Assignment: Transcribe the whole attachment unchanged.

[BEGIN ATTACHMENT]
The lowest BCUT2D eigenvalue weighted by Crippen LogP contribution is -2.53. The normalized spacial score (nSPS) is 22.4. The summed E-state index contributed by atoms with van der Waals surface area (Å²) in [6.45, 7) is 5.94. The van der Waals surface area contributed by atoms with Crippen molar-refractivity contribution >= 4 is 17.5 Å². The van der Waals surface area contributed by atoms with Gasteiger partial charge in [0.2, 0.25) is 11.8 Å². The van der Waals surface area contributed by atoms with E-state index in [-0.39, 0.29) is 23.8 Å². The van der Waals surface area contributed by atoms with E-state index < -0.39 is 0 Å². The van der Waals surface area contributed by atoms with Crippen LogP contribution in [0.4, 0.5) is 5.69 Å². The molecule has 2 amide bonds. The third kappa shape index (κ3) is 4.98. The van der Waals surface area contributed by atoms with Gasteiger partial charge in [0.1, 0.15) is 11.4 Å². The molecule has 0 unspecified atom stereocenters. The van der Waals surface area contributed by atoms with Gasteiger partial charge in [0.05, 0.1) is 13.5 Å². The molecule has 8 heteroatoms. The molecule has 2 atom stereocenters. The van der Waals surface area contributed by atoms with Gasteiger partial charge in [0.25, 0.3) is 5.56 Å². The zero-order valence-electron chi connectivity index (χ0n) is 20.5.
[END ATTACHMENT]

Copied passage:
The lowest BCUT2D eigenvalue weighted by Crippen LogP contribution is -2.53. The normalized spacial score (nSPS) is 22.4. The summed E-state index contributed by atoms with van der Waals surface area (Å²) in [6.45, 7) is 5.94. The van der Waals surface area contributed by atoms with Crippen molar-refractivity contribution >= 4 is 17.5 Å². The van der Waals surface area contributed by atoms with Gasteiger partial charge in [0.2, 0.25) is 11.8 Å². The van der Waals surface area contributed by atoms with E-state index in [-0.39, 0.29) is 23.8 Å². The van der Waals surface area contributed by atoms with E-state index < -0.39 is 0 Å². The van der Waals surface area contributed by atoms with Crippen LogP contribution in [0.4, 0.5) is 5.69 Å². The molecule has 2 amide bonds. The third kappa shape index (κ3) is 4.98. The van der Waals surface area contributed by atoms with Gasteiger partial charge in [0.1, 0.15) is 11.4 Å². The molecule has 0 unspecified atom stereocenters. The van der Waals surface area contributed by atoms with Gasteiger partial charge in [0.05, 0.1) is 13.5 Å². The molecule has 8 heteroatoms. The molecule has 2 atom stereocenters. The van der Waals surface area contributed by atoms with Gasteiger partial charge in [0.25, 0.3) is 5.56 Å². The zero-order valence-electron chi connectivity index (χ0n) is 20.5.